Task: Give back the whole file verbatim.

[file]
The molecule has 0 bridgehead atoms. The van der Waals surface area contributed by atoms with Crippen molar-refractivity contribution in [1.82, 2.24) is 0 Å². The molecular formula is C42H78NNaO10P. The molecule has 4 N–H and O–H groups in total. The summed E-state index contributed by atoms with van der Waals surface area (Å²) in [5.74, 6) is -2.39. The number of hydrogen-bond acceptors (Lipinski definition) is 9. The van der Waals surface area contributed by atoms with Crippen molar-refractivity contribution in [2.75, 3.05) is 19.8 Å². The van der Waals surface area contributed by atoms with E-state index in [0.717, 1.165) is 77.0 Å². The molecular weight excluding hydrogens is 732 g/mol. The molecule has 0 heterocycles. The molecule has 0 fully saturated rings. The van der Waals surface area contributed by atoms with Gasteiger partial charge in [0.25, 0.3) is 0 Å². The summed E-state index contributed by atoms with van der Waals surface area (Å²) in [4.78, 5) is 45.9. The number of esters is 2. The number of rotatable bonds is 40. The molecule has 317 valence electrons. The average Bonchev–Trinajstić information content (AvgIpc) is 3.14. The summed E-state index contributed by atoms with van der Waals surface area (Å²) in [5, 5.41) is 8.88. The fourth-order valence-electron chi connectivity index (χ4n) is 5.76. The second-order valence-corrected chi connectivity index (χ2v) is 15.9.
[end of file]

The molecule has 0 bridgehead atoms. The van der Waals surface area contributed by atoms with Crippen molar-refractivity contribution in [1.82, 2.24) is 0 Å². The molecular formula is C42H78NNaO10P. The molecule has 4 N–H and O–H groups in total. The summed E-state index contributed by atoms with van der Waals surface area (Å²) in [5.74, 6) is -2.39. The number of hydrogen-bond acceptors (Lipinski definition) is 9. The van der Waals surface area contributed by atoms with Crippen molar-refractivity contribution in [2.75, 3.05) is 19.8 Å². The van der Waals surface area contributed by atoms with E-state index in [0.717, 1.165) is 77.0 Å². The molecular weight excluding hydrogens is 732 g/mol. The molecule has 0 heterocycles. The molecule has 0 fully saturated rings. The van der Waals surface area contributed by atoms with Gasteiger partial charge in [0.25, 0.3) is 0 Å². The summed E-state index contributed by atoms with van der Waals surface area (Å²) in [4.78, 5) is 45.9. The number of esters is 2. The number of rotatable bonds is 40. The molecule has 317 valence electrons. The average Bonchev–Trinajstić information content (AvgIpc) is 3.14. The summed E-state index contributed by atoms with van der Waals surface area (Å²) in [5, 5.41) is 8.88. The fourth-order valence-electron chi connectivity index (χ4n) is 5.76. The second-order valence-corrected chi connectivity index (χ2v) is 15.9.